By Steve Kelman

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A post-election message from government contractors to America

Image: Shutterstock / CloudyStock

As I am writing this Thursday afternoon, the presidential race is still not called, although it looks as if Biden will win.

The day after the election, Wednesday, I attended virtually a long-planned board meeting for a government contractor for whom I'm a board member. Some of the other board members are ex-military or Defense Department officials, while others are purely private sector. During one of our first breaks, a board colleague, a prominent centrist Democrat, noted that he had a good friend who was personally very close to Joe Biden. His friend told him that he was planning to contact Biden to urge him at the beginning of his administration establish what the friend called an Office of Civic Renewal to promote civility, public engagement and common purpose in our country.

His story occasioned a conversation among the group. It is fair to say that they were unhappy about the state of politics in the country. Almost all would call themselves moderate Republicans. My reading of them is that few or none like Trump, who they think violates civilized and democratic norms. Although I did not ask, I suspect that most voted for Biden. A number said they no longer thought of themselves as Republicans but as Republican independents.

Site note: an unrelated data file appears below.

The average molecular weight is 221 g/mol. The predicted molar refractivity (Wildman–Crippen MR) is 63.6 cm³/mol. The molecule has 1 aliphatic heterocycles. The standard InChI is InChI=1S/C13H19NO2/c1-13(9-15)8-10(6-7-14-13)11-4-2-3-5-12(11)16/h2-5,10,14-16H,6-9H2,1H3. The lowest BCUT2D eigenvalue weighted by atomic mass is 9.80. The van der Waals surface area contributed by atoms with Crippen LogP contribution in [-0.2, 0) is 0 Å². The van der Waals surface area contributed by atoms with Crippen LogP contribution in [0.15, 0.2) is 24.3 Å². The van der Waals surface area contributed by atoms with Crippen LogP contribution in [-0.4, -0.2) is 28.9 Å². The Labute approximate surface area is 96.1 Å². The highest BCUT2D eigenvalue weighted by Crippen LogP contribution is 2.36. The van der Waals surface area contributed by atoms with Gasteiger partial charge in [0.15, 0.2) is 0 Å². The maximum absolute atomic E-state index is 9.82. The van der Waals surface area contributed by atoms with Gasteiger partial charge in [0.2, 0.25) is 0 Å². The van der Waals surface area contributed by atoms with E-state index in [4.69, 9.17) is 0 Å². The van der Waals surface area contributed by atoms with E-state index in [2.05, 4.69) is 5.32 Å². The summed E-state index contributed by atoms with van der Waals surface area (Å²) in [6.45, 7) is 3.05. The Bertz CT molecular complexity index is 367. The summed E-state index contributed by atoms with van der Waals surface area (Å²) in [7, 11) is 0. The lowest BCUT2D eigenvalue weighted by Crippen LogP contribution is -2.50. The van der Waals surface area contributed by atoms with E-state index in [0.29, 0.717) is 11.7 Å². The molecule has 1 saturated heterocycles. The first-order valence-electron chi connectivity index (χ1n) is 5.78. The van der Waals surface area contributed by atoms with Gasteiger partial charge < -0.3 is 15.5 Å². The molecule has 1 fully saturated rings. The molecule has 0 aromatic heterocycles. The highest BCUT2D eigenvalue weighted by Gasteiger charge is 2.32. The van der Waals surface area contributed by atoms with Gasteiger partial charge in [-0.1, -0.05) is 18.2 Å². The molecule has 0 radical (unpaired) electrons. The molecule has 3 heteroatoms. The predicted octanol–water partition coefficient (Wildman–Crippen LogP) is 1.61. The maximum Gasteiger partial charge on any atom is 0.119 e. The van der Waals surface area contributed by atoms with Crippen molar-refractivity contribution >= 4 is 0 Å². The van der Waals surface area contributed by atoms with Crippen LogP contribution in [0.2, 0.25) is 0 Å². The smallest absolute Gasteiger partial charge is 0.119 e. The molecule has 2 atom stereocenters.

They were upset that people in the U.S. had stopped talking with each other. They were upset at opposition to science. They were upset at extremism.

This could be a crucial moment for our country. Can we pivot away from bitterness and screaming toward a calmer tone? From some mixture of my tendency always to see the best in situations and (I must confess) my Democratic leanings, it seems to me that Biden is the perfect person to change our tone in a direction of mutual respect. If he is elected, we all need to give him a chance to set a new – or perhaps an older – tone.

It was the culture of northern Virginia that spoke at this board meeting yesterday. Northern Virginia is perhaps the epicenter of political decency in the U.S., Republicans and Democrats who are both moderate, and Republicans and Democrats who are friends. The country needs more northern Virginia.

So I hope that in what with some luck could be a turning point for our country, northern Virginia will contribute. Government contractors should organize to become more engaged in our civic life and in what my colleague’s friend called civic renewal.

Most of my readers know I am a proud Bostonian. But in this time I want to and do also count myself a proud northern Virginian.

Posted by Steve Kelman on Nov 05, 2020 at 2:12 PM


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